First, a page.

The evidence that maternal anti-Ro and anti-La antibodies are important in the aetiopathogenesis of autoimmune CHB is supported not only by many epidemiological and clinical studies, but also by various in vitro and in vivo experimental studies.12,13 In a systematic review for this article (methodology explained in Box 2) of 39 retrospective or case–control studies, we found that anti-Ro and/or anti-La antibodies were detected in 1,230 (87%) out of 1,416 CHB-affected mothers;14–52 although the remaining cases were classified as immunonegative, they overwhelmingly correspond to CHB diagnosed in children aged ≥15 years or were cases in which mothers were not tested for the complete panel of CHB-associated autoantibodies (specific for 52 kDa Ro, 60 kDa Ro, or La).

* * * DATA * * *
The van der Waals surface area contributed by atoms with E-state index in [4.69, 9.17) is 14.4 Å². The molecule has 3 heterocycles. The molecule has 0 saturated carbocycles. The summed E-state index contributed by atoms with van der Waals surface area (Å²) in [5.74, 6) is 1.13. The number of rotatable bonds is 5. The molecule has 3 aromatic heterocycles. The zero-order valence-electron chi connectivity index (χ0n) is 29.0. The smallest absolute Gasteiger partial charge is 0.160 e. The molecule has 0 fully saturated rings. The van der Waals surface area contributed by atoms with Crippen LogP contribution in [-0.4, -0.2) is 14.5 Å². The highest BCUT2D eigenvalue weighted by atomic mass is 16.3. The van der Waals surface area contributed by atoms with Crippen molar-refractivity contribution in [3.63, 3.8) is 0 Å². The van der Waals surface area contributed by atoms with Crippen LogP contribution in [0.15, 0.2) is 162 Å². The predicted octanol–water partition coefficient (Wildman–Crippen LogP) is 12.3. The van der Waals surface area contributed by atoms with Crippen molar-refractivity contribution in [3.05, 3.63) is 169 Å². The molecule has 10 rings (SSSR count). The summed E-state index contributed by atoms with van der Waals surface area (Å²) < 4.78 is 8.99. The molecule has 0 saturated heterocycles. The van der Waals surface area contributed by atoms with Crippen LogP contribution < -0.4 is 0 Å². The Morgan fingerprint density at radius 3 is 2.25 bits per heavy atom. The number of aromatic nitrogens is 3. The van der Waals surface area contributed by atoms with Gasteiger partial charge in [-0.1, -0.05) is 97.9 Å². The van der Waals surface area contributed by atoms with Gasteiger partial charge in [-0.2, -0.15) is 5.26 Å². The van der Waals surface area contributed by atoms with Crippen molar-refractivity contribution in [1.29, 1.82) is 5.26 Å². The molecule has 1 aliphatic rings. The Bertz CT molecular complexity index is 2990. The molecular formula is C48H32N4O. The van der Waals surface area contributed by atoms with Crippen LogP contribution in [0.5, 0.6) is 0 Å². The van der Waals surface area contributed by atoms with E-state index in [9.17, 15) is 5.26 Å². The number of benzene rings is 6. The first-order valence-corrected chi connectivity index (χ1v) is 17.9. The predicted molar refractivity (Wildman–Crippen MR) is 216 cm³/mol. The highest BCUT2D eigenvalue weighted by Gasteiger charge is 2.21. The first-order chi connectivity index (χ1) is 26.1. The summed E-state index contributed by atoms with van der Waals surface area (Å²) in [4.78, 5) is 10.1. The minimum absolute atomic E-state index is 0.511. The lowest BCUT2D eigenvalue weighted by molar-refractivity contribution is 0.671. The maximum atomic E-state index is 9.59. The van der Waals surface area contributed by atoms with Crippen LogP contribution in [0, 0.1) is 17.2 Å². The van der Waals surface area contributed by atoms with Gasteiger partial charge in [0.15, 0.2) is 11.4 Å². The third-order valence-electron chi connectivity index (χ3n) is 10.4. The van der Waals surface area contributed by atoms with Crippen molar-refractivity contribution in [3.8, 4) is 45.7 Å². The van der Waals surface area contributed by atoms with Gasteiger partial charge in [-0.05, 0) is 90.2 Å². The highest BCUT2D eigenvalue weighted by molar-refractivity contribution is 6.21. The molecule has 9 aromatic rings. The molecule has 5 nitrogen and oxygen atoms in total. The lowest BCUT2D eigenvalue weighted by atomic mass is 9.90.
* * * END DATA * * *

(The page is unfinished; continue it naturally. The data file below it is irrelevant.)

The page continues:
Of the 1,416 affected mothers in our systematic review, 1,216 (86%) were positive for anti-Ro antibodies, showing that this autoantibody is, by far, the auto-antibody most-closely associated with autoimmune CHB (Figure 2). Most antibodies specific for the Ro antigen recognize one, or both, of the 52 kDa and 60 kDa proteins (which are encoded by different genes), and some studies have suggested that anti-Ro52 antibodies have a predominant role in the development of autoimmune CHB.53,54 Anti-Ro52 antibodies were more frequent than anti-Ro60 antibodies (90% versus 76%, respectively) in mothers of autoimmune CHB-affected babies (Figure 2); however, anti-Ro60 antibodies are more easily detected by immunoassay if a native 60 kDa Ro protein is used as the antigen.27 The frequency of anti-Ro60 antibodies in autoimmune-CHB-affected mothers was 98% in studies using native antigen21,27,52 and 66% in those using recombinant antigen (Figure 2).16,18,20,23,27,28,35,37,44,47